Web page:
Michelangelo: Arm Studies
One of the Metropolitan Museum of Art’s highlight exhibits this season was Michelangelo: Divine Draftsman and Designer. Seeing many of the master’s works-in-progress (or, better still, works-of-progress) in detail was difficult to do given the crowds, and so what struck me more than his religious works were his very human form studies. The Renaissance was a time for artists to deeply understand human anatomy, and this became a point of seeming obsession with Michelangelo and his contemporaries. Rather than the body as a burden of the soul, it was now a physical manifestation of the soul.
How an artist draws hands is particularly fascinating, since they’re a part of the body that is essential — though plenty of artists, including drawers, have bucked that trend. They are the artist’s point of creation, the point in which thought becomes manifest as deed. In a way, hands can be seen as both noun and verb.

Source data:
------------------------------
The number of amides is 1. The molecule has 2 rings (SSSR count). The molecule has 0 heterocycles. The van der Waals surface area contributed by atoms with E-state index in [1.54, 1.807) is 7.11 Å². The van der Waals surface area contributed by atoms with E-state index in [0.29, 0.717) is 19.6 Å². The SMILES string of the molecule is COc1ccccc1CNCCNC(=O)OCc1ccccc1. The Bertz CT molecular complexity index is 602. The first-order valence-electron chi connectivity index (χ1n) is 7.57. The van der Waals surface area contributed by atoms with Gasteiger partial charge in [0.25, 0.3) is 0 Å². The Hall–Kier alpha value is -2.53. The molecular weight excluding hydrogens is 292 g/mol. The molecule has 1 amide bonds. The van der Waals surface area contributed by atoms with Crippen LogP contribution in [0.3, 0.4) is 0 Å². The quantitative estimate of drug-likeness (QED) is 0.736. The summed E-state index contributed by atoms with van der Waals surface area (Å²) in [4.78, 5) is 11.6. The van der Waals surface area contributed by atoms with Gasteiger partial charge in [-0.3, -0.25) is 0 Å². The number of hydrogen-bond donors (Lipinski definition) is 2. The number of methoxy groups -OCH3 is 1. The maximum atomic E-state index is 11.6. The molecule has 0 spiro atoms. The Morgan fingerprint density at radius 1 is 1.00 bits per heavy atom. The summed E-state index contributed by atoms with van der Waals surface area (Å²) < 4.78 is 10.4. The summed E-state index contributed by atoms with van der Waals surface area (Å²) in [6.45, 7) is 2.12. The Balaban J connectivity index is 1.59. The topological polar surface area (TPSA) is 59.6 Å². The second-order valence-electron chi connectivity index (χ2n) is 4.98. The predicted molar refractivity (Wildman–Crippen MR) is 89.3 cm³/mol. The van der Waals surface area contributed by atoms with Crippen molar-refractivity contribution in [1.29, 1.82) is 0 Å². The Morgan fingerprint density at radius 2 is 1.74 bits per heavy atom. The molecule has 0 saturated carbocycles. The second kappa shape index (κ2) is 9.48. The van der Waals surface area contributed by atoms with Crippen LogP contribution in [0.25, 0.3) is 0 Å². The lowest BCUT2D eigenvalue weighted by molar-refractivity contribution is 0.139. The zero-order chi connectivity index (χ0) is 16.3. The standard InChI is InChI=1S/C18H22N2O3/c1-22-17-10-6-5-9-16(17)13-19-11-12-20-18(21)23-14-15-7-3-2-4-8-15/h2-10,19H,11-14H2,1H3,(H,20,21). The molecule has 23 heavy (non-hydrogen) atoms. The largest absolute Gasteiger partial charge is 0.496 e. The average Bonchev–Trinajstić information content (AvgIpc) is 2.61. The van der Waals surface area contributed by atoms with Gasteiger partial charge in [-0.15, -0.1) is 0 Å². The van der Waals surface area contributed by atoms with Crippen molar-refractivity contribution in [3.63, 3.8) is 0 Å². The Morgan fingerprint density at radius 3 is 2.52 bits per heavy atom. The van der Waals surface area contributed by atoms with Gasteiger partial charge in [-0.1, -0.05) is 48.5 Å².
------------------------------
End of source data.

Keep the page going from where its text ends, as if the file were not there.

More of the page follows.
So, too, can the word “God,” whatever resonance or synonym that word has for you. In many theistic theologies, there are those who posit that God is an act of creating. There are Christian writings on this, and also notable is the Kabbalistic notion of God as an active state, of equipotency.
In his book, Everything is God, Jay Michaelson writes of the Jewish name for God (YHVH), as, in one sense God, in another sense, “Being and Nothingness, all that Is and all that Becomes” (see yesterday's post on Cindy Sherman for self and no-self as a companion to this). Michaelson quotes Rabbi Arthur Green: “God is both being and becoming, noun and verb, stasis and process.” The divine is within us, not external or even adjacent. We are all draftsmen and designers. We all of us possess the capacity to create. If God is a verb, we are all of us godding.
Today’s Contemplation: How are you godding? What are you creating? Where are you creating stasis and where are you creating process?